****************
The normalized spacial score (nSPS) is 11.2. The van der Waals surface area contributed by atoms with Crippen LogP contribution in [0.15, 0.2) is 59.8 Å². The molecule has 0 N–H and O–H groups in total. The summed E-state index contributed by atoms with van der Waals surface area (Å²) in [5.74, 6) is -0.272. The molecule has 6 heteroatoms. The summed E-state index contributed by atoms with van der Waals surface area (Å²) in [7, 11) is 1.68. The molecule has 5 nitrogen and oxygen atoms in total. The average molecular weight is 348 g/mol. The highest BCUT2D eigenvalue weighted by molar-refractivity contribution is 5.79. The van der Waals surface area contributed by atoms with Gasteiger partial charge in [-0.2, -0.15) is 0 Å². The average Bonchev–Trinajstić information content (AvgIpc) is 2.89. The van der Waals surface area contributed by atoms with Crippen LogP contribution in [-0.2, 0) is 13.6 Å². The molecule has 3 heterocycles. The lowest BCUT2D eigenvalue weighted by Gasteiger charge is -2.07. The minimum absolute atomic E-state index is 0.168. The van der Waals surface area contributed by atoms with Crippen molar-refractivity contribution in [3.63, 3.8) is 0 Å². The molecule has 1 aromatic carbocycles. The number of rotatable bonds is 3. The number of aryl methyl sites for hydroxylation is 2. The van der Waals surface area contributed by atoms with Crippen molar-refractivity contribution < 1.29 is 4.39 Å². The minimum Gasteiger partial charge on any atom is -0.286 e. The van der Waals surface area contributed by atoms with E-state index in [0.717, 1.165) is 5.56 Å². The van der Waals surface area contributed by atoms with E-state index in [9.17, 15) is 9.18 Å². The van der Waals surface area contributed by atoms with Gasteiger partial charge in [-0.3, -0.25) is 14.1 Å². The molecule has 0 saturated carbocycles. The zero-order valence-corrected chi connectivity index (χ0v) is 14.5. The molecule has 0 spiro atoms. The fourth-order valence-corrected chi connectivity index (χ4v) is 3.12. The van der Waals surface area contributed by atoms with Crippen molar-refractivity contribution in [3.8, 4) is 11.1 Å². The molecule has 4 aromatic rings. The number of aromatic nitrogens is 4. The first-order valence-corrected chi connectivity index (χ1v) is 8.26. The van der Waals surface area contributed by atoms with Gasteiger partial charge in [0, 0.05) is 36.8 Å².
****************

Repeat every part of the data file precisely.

The normalized spacial score (nSPS) is 11.2. The van der Waals surface area contributed by atoms with Crippen LogP contribution in [0.15, 0.2) is 59.8 Å². The molecule has 0 N–H and O–H groups in total. The summed E-state index contributed by atoms with van der Waals surface area (Å²) in [5.74, 6) is -0.272. The molecule has 6 heteroatoms. The summed E-state index contributed by atoms with van der Waals surface area (Å²) in [7, 11) is 1.68. The molecule has 5 nitrogen and oxygen atoms in total. The average molecular weight is 348 g/mol. The highest BCUT2D eigenvalue weighted by molar-refractivity contribution is 5.79. The van der Waals surface area contributed by atoms with Gasteiger partial charge in [-0.2, -0.15) is 0 Å². The average Bonchev–Trinajstić information content (AvgIpc) is 2.89. The van der Waals surface area contributed by atoms with Crippen LogP contribution in [-0.2, 0) is 13.6 Å². The molecule has 3 heterocycles. The lowest BCUT2D eigenvalue weighted by Gasteiger charge is -2.07. The minimum absolute atomic E-state index is 0.168. The van der Waals surface area contributed by atoms with Crippen molar-refractivity contribution in [3.63, 3.8) is 0 Å². The molecule has 1 aromatic carbocycles. The number of rotatable bonds is 3. The number of aryl methyl sites for hydroxylation is 2. The van der Waals surface area contributed by atoms with Crippen molar-refractivity contribution < 1.29 is 4.39 Å². The minimum Gasteiger partial charge on any atom is -0.286 e. The van der Waals surface area contributed by atoms with E-state index in [0.717, 1.165) is 5.56 Å². The van der Waals surface area contributed by atoms with E-state index in [9.17, 15) is 9.18 Å². The van der Waals surface area contributed by atoms with Gasteiger partial charge in [-0.3, -0.25) is 14.1 Å². The molecule has 0 saturated carbocycles. The zero-order valence-corrected chi connectivity index (χ0v) is 14.5. The molecule has 0 spiro atoms. The fourth-order valence-corrected chi connectivity index (χ4v) is 3.12. The van der Waals surface area contributed by atoms with Crippen molar-refractivity contribution in [3.8, 4) is 11.1 Å². The molecule has 4 aromatic rings. The number of aromatic nitrogens is 4. The first-order valence-corrected chi connectivity index (χ1v) is 8.26. The van der Waals surface area contributed by atoms with Gasteiger partial charge in [0, 0.05) is 36.8 Å².